University of Chicago professor Gina Samuels — who is multiracial and was raised by a white family — has also researched the experiences of children of color who were raised by Caucasian parents. She tells Conan that parents who take a colorblind approach to raising their children often do so with the best of intentions.

“[It] reflects maybe how they hope the world will be someday,” Samuels says. “But oftentimes what this ends up doing is having children [meet] the world — the real world — unprepared.”

On Friday, my son Mateo came up against the “real world” referred to by Professor Samuels. And please let me assure you, this wasn’t the first time. I’m glad Mateo trusts me enough to talk about it.

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Call for participants in study on transnational adoption

Wednesday, May 11th, 2011

Lisa “Charlie” de Morais Teixeira (adopted from Korea) and her adoptive mother, Karen Benally, are writing a book on adult transnational adoptees and their American parents. To date, the two women have collected close to 200 surveys regarding the transnational adoption experience from Korea, Vietnam, Cambodia, Thailand, India, Germany, Columbia, and Mexico. In addition, they’ve set up interviews to collect oral histories.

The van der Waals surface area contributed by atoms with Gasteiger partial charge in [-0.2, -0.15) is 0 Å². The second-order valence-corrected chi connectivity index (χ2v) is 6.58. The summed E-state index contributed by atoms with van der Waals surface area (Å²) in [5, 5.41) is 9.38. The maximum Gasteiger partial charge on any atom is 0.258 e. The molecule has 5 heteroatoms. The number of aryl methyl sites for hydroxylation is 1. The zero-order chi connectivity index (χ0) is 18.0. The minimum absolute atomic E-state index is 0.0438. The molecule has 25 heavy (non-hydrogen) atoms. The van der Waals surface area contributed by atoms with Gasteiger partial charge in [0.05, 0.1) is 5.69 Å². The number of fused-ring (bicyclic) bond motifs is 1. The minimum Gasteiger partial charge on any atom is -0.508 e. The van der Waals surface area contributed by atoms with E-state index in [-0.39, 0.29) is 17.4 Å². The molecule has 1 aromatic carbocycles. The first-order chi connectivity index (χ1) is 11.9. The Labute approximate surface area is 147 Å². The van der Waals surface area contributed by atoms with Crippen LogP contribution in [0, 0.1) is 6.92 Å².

Lisa and Karen reached out to me because they would like to include information about families who have adopted from Guatemala, as well as other countries. If you’re an adoptive parent to a child who is now age 18 or older,  or if you are an adult over age 18 who joined your family through adoption, please ensure your voice is heard by participating in the study. Feel free to forward this request to any organizations or individuals who may be interested.  Thanks so much.

Research Study focusing on Adult Transnational Adoptees and their American Parents
 
Korean adoptee Lisa “Charlie” de Morais Teixeira and her adoptive mother Karen Benally are conducting research that explores the manner in which adult transnational adoptees (of all nationalities) and their American parents have negotiated the complex and often thorny issues related to adoptive, racial, and cultural identity. There are two parts to the study. The first consists of surveys of both adoptees and their parents. The surveys are currently available online at: